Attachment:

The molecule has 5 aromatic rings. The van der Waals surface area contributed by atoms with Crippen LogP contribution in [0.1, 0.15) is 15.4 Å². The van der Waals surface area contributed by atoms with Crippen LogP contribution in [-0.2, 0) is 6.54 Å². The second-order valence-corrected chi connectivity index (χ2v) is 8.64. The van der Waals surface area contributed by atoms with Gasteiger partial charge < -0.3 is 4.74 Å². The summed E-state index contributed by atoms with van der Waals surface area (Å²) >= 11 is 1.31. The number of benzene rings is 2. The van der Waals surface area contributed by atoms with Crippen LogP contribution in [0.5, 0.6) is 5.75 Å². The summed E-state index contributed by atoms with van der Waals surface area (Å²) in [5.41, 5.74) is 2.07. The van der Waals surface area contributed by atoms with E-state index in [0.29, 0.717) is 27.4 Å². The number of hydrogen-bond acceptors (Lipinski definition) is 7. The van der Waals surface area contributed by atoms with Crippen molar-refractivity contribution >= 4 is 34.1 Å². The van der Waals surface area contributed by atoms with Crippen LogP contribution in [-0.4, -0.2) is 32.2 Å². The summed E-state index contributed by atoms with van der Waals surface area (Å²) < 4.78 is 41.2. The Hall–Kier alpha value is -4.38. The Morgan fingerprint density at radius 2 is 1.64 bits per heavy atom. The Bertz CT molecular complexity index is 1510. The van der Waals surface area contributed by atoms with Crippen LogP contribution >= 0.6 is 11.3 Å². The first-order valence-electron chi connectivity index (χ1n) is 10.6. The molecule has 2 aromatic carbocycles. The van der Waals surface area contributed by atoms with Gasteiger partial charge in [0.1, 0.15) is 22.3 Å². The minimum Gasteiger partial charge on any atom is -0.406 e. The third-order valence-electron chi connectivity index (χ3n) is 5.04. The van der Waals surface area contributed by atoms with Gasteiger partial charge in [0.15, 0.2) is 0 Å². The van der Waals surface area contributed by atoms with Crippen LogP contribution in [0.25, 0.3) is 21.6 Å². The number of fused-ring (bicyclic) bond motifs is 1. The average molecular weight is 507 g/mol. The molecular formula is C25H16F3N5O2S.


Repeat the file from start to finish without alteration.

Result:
The molecule has 5 aromatic rings. The van der Waals surface area contributed by atoms with Crippen LogP contribution in [0.1, 0.15) is 15.4 Å². The van der Waals surface area contributed by atoms with Crippen LogP contribution in [-0.2, 0) is 6.54 Å². The second-order valence-corrected chi connectivity index (χ2v) is 8.64. The van der Waals surface area contributed by atoms with Gasteiger partial charge < -0.3 is 4.74 Å². The summed E-state index contributed by atoms with van der Waals surface area (Å²) >= 11 is 1.31. The number of benzene rings is 2. The van der Waals surface area contributed by atoms with Crippen LogP contribution in [0.5, 0.6) is 5.75 Å². The summed E-state index contributed by atoms with van der Waals surface area (Å²) in [5.41, 5.74) is 2.07. The van der Waals surface area contributed by atoms with E-state index in [0.29, 0.717) is 27.4 Å². The number of hydrogen-bond acceptors (Lipinski definition) is 7. The van der Waals surface area contributed by atoms with Crippen molar-refractivity contribution >= 4 is 34.1 Å². The van der Waals surface area contributed by atoms with Crippen LogP contribution in [-0.4, -0.2) is 32.2 Å². The summed E-state index contributed by atoms with van der Waals surface area (Å²) < 4.78 is 41.2. The Hall–Kier alpha value is -4.38. The Morgan fingerprint density at radius 2 is 1.64 bits per heavy atom. The Bertz CT molecular complexity index is 1510. The van der Waals surface area contributed by atoms with Crippen LogP contribution >= 0.6 is 11.3 Å². The first-order valence-electron chi connectivity index (χ1n) is 10.6. The molecule has 2 aromatic carbocycles. The van der Waals surface area contributed by atoms with Gasteiger partial charge in [0.1, 0.15) is 22.3 Å². The minimum Gasteiger partial charge on any atom is -0.406 e. The third-order valence-electron chi connectivity index (χ3n) is 5.04. The van der Waals surface area contributed by atoms with Gasteiger partial charge in [0.15, 0.2) is 0 Å². The van der Waals surface area contributed by atoms with Crippen LogP contribution in [0.25, 0.3) is 21.6 Å². The number of fused-ring (bicyclic) bond motifs is 1. The average molecular weight is 507 g/mol. The molecular formula is C25H16F3N5O2S.